Fairy tale turns nasty as incredible spoof judgment reveals how ‘Papa Bear’ sued ‘Goldie Locks’

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By Thomas Connelly on

Santa Claus is the judge


A satirical court judgment has brought to life the legal wranglings of two fairy tale superstars.

In the spoof case of Bear v Locks, the claimant,“Mr Bear”, is seeking damages from respondent “Ms Locks” for an incident that occurred at his property.

According to the realistic looking court document — drafted by judge “S. Claus” in the Supreme Court of Gibraltar — “Ms Locks is alleged to have trespassed on Mr Bear’s house, destroyed an armchair, ate a quantity of porridge and slept in the bed of Mr Bear’s son.”

The first task for the court is to establish whether Mr Bear, in his capacity as an animal, can bring legal action.

Lord Denning’s decision in Grenouille v National Union of Seamen, a fake judgment written by lawyer and journalist Marcel Berlins, is relied upon to show that Mr Bear can bring legal proceedings against Ms Locks. In this ‘case’ Denning granted injunctive relief to a frog to stop trade unionists picketing his pond.


The claimant’s barrister, “Faerie Counsell”, also references the recent (and real) High Court case of Mooson v HSBC Bank plc t/a First Direct (actually spelt Moosun, tut tut Santa!) Reported by Legal Cheek back in November 2015, the matter involved two dogs bringing legal action against banking giant HSBC and national law firm Shoosmiths.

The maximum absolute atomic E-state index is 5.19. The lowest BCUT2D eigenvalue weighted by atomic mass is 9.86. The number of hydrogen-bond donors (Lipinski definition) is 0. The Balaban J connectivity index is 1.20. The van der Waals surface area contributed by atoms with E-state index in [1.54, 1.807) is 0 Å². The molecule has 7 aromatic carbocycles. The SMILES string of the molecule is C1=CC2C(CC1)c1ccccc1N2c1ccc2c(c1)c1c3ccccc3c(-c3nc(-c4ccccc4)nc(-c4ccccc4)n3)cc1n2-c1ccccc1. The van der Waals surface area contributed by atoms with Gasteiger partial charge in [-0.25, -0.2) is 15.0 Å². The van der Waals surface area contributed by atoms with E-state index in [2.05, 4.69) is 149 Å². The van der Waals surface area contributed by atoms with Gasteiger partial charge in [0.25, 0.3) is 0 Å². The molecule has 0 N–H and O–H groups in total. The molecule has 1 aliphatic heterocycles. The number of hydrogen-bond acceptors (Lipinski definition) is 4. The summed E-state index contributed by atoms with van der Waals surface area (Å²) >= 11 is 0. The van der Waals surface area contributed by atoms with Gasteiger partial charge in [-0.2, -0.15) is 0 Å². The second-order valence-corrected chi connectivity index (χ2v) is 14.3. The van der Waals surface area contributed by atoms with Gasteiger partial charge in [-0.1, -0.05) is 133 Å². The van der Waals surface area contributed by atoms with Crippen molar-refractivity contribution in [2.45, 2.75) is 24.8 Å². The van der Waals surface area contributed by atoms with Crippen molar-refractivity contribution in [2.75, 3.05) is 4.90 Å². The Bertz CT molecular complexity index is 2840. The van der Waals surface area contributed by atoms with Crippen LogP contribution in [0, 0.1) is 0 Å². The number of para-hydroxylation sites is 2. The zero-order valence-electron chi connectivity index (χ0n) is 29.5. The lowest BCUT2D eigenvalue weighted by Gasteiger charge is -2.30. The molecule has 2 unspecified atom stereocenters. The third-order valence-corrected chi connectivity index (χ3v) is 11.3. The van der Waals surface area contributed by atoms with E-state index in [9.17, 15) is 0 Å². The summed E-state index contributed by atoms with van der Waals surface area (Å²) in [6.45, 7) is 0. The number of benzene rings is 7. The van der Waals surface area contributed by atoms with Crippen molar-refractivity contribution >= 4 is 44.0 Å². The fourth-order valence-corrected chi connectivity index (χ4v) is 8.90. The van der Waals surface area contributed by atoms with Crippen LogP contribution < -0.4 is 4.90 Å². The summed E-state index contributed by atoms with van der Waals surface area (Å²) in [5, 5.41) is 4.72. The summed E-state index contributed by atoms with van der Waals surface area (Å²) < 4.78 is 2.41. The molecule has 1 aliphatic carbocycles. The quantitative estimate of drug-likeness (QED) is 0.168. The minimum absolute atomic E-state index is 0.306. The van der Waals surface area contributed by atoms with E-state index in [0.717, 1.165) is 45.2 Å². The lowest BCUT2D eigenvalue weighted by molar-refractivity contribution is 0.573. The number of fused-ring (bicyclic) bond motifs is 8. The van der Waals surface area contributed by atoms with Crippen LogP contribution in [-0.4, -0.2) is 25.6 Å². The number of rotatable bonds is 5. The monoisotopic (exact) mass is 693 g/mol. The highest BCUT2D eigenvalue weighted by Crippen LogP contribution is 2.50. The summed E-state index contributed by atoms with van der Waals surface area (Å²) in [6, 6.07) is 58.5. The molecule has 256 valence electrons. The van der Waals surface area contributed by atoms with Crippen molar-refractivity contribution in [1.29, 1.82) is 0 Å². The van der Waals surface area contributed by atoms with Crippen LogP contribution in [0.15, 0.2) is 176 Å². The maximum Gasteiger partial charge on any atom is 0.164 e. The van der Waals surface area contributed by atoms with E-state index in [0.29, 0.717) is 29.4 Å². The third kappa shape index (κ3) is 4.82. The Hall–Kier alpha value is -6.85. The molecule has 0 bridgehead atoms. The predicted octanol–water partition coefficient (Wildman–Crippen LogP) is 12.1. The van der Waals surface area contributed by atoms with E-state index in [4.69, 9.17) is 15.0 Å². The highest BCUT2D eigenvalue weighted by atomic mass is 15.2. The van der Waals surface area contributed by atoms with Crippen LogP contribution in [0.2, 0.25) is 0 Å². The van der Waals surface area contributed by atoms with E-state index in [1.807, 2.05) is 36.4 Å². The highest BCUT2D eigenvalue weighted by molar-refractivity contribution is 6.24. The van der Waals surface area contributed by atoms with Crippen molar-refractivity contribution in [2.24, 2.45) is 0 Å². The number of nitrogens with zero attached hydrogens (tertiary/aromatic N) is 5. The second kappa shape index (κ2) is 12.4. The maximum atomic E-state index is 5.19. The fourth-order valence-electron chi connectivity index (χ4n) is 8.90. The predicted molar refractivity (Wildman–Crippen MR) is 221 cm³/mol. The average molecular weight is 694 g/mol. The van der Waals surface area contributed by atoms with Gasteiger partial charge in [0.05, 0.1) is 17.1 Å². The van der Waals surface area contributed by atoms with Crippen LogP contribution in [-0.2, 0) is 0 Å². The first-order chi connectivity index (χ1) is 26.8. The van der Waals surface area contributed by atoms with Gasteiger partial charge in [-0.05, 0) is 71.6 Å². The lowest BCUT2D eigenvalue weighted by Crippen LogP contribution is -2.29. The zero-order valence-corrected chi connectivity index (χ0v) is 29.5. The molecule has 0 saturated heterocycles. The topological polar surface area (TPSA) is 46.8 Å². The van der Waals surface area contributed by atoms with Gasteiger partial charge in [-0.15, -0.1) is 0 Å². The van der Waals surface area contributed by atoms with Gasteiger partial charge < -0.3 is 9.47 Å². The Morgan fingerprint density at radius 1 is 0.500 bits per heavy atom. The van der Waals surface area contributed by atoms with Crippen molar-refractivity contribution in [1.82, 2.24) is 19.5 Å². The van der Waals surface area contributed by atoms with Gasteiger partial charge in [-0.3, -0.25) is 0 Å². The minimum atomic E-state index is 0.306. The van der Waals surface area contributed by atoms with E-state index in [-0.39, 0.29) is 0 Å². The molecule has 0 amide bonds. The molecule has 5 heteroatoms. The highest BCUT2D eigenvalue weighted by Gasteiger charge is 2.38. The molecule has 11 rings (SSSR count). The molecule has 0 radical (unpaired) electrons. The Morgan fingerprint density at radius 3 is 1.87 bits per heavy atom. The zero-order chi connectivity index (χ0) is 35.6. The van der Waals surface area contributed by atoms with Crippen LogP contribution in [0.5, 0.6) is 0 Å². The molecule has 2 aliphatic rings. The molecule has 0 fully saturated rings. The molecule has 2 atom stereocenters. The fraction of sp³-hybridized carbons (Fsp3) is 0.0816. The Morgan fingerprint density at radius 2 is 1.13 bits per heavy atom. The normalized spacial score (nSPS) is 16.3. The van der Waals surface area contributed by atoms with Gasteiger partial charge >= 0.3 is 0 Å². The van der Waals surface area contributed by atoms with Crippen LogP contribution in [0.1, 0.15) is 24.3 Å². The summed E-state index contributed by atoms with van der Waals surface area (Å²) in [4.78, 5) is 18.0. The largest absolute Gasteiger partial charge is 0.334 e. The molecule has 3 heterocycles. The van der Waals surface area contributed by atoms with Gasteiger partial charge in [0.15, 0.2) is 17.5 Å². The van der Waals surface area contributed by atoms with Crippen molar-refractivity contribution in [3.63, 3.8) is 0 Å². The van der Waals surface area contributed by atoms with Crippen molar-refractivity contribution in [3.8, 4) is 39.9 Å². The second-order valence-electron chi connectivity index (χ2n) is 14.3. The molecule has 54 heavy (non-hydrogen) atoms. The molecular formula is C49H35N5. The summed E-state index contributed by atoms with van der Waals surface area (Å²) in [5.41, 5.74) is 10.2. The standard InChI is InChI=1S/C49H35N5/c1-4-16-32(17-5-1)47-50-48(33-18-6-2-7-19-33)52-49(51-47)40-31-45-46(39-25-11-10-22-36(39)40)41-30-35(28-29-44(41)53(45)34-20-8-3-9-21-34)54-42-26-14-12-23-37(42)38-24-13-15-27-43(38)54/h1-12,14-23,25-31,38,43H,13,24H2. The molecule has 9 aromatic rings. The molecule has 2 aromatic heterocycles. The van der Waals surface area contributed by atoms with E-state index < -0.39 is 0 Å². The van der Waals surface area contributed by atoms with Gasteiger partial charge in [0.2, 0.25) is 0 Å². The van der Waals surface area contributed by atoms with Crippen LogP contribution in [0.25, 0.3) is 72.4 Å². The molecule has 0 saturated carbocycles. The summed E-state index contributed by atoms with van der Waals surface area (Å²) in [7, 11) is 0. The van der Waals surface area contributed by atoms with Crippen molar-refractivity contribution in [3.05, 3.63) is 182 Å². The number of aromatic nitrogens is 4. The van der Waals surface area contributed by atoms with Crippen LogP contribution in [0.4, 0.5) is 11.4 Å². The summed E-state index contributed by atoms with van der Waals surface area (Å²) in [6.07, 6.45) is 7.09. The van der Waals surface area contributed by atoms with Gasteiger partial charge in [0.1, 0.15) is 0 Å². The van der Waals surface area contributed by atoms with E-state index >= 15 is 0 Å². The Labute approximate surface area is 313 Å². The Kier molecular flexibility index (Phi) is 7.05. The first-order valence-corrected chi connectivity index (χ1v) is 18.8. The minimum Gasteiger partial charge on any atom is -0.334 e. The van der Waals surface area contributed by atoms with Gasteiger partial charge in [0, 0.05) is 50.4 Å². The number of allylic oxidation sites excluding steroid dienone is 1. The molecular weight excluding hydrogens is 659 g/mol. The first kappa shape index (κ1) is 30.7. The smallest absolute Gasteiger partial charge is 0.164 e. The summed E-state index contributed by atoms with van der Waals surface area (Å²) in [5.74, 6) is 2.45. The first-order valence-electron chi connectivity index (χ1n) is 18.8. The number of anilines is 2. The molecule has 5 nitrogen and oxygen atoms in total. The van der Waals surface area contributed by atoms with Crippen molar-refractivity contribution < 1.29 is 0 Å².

With Claus ruling that Mr Bear can bring legal proceedings, the next matter for the court is how to notify Ms Locks — who is not present or represented — about Mr Bear’s claim. According to the judgment, the only known address for Ms Locks is a “far away country inhabited by people of whom we know nothing.” Continuing, Claus states:

I do not see that as being a problem at all. It is clearly a reference to Neville Chamberlain’s description of Czechoslovakia: see The Times, 28th September 1938 page 10. Accordingly I order that alternative service be affected by advertisement in one national newspaper in the Czech Republic and in one national newspaper in Slovakia.

Having overcome the issue of service, there’s the delicate matter of Claus’ expenses claim. Revealing that he has come a long way to hear this case, Claus “needed to know what the mileage rate payable by the Gibraltar Court Service was for a sleigh and reindeers”.

Hat tip to the anonymous Legal Cheek reader for submitting this legal gem!

Read the judgment in full below: